Once fully assembled the only component that wasn't checked for balance on the assembly was the pressure plate as it was brand new and a Factory piece. So then it was merely a process of deduction. Fortunately the engineering company had another Rover crankshaft at hand and used that with my other add on components to check the balance of the pressure plate.
The moral to the story is...just because a component is new or reconditioned don't assume that it's fit for service. Similarly, I fitted a recon torque convertor from a reputable company to my P5 coupe years ago only to discover that it created a harmonic at exactly 60 kph. Only years later did I learn the reason for this harmonic which was explained to me by a rival company.
Thanks for that. I was hoping you had some nifty way! I was in the identical position. My P4 engine had a dreadful vibration that was easily narrowed down to the pressure plate. Fixing it though required an engine strip down and re-balancing the crank and every attachment.
It is probably worth knocking up something on you lathe to balance a pressure plate separately. When you have it, would you let me know.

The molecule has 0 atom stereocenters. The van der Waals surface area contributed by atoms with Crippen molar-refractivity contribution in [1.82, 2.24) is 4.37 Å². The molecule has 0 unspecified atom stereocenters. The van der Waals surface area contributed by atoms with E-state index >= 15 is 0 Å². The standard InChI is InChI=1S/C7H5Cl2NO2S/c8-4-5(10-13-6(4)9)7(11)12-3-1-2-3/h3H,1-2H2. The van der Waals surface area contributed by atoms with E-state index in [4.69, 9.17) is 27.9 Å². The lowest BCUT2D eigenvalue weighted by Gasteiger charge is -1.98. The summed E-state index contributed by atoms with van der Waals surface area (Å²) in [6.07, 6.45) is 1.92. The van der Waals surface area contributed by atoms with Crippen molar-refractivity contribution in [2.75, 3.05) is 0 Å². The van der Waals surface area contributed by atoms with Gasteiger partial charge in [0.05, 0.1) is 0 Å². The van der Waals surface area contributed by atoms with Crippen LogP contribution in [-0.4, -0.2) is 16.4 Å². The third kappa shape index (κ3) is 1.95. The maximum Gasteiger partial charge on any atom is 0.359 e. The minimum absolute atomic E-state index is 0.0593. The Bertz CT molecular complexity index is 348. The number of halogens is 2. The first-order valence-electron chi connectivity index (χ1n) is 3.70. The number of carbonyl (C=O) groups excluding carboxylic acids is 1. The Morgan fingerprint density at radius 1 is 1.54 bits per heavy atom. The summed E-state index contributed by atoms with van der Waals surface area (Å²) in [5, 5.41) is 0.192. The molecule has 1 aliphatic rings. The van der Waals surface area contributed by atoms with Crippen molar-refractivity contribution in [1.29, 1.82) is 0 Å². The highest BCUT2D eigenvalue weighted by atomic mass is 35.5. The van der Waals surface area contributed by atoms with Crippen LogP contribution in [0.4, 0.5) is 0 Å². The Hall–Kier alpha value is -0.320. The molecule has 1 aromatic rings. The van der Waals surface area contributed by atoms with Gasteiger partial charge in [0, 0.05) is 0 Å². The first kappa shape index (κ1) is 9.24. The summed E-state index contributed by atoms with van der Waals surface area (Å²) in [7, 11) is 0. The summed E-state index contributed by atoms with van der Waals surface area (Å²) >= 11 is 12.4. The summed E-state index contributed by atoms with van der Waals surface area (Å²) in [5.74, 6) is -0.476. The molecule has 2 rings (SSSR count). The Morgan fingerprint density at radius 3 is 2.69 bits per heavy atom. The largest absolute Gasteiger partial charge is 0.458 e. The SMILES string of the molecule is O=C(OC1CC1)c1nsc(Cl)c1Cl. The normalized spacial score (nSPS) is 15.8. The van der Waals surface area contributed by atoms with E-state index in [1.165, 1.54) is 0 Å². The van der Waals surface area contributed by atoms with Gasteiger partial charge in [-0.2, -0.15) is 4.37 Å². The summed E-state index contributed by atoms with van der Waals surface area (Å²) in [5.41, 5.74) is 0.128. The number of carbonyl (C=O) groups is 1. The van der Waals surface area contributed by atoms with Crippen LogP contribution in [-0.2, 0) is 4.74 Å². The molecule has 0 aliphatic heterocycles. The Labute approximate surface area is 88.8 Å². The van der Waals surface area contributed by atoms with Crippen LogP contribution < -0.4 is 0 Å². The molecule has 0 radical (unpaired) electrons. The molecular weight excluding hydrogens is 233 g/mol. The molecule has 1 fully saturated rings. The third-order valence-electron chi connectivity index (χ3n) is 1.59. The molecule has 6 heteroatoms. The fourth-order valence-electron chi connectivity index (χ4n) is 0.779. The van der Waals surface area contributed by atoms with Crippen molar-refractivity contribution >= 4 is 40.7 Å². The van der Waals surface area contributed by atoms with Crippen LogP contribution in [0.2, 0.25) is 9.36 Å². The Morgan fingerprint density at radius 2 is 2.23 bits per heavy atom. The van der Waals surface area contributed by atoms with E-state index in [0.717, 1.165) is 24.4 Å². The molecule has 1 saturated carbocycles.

Sure David. All the add on components (excluding the crankshaft, conrods, pistons including the rings and harmonic balancer) were balanced individually. So I just need to check any fresh component that I add.
As an aside, I can't see that I'd be wearing out any of these engines (in my classics) at this point in my life. If I do decide on an engine rebore (which I won't) all that is required is to match the new piston weights with the old set. Anyway...I tend to prefer racing clearances...motors run better when they're loose.
* Just in case you're concerned about oil pressure...consider the 10 psi rule (Smokey Yunick). For every 1000rpm on a street engine all you require is 10 psi. All the Rover V8s (really a GM design V8) follow this formula and are extremely long lived.
I've been putting in a bit of time each day thanks to covid19 and the current stay at home policy instituted by the Australian government, slowly prepping and painting various components of the engine. Below are an assortment of pix of the engine about 3/4 finished.
Over the past few days (thanks to the Convid-19 home isolation we're all currently going through) I've managed to finish most of the detail work on the engine and its ancilliaries (alternator, starter & distributor.) The new brass welsh plugs have been fitted and the ribbed/finned rocker covers carefully taped then sanded where I wanted the alloy contrasting against the painted surface. As the engine wasn't fully stripped I've been using an airbrush to finish painting the various engine surfaces as the spray pattern is easier to control. Next time (if I choose to do this again on something else) I'll place the engine further away from the car! With that done, I now need to remove the gearbox and lubricate the clutch release components and add a smear of high temp grease to the spigot bush.